Vogue Editors – a TimelineOctober 14, 2020
When I was small, my mum’s only luxury was a monthly Vogue. As I reached my teens, we would carefully consider each page together, look at all the gowns, read the well-written and interesting articles – Nigella Lawson had a cookery column, amusingly illustrated, which I vividly remember. Condé Nast ‘s Vogue has always been my long time small luxury and comfort – and the job of the Vogue editors is an integral part to the magazine.
Vogue Editors – the Glue that Keeps Vogue Together
I don’t always have a subscription to it, but to me, Vogue fashion magazine is like an occasional box of chocolates from Fortnum’s – prettily packaged, to be consumed slowly, a delicious treat. That’s why, when I was on my way to Spain a few months ago, I picked one up at the airport to read while on the plane. I never got round to it – which turned out to be a good thing, because I was stuck in Spain for four months, two of them on such a strict lockdown I couldn’t leave the holiday apartment.
For a long time I had nothing to read but a book of short stories, quickly demolished, and this copy of Vogue. I scrutinised every page, read the text of every advert, and left it propped on my breakfast table to cheer me up in the mornings. It was as closely read and re-read as any student’s copy of Shakespeare. At home, my girlfriend bought every copy during the lockdown, wanting to post them to me but with no reliable way to get them out. When I finally got home, I wallowed in them.
Lately, I have been looking at the background of British Vogue, and the series of editors, almost entirely women, who have kept it going and brought out the magazine since 1916. I’m writing in a bit more detail about each. This is the timeline.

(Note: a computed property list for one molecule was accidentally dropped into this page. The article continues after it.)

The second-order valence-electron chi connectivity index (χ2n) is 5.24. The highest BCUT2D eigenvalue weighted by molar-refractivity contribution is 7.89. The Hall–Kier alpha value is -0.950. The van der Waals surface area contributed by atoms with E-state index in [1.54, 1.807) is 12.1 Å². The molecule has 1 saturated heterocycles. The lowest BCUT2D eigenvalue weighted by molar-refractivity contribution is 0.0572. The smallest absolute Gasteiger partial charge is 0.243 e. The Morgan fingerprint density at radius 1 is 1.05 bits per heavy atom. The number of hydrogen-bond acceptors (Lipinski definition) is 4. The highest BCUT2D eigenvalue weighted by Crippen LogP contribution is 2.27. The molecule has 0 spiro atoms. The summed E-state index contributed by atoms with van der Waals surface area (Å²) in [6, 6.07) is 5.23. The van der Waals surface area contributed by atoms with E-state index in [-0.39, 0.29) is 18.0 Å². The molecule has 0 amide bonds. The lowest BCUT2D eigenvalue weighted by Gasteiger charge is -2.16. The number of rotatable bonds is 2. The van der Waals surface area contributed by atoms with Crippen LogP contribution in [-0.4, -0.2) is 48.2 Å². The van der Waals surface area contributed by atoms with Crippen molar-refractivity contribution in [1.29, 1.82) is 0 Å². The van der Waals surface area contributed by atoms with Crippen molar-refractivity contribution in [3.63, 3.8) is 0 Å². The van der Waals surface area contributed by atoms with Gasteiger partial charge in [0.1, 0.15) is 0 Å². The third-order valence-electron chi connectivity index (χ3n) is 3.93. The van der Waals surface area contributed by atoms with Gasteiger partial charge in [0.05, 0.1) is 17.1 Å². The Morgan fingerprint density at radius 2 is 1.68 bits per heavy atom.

Vogue Editors – Elspeth Champcommunal – 1916-1922
Elspeth Champcommunal was the first ever editor of British Vogue. She was chosen as she was a member of high society, in fact, of the Bloomsbury set and a very chic dresser. She commissioned her highbrow friends to write about health and beauty, poetry and the state of the world. Vogue became a little bit too high flown, and Elspeth was discreetly fired. She immediately built on her fashion reputation to become a successful couturier.
Read more about Elspeth Champcommunal here
Vogue Editors – Dorothy Todd – 1922-1926
Dorothy Todd, her successor, was equally interested in art and poetry. She was a gay woman and happily commissioned photographs of Gertrude Stein’s lesbian milieu and Cecil Beaton’s Bright Young Things. Her Vogue was exciting and queer, and perhaps even more radical than Champcommunal’s had been.
Read more about Dorothy Todd here
Vogue Editors – Alison Settle – 1926 – 1934
Alison Settle was appointed at Vogue to finally move it to the mainstream and appeal to the growing middle classes. She had an excellent eye and knew all there was to know about the fashion industry. Her coverage of the fashion shows is legendary. But she could be autocratic and difficult to work with, and the magazine was still losing money. She and the Editor-in-Chief, Edna Woolman Chase, especially did not get on.
Read more about Alison Settle here
Elizabeth Penrose – 1935-1939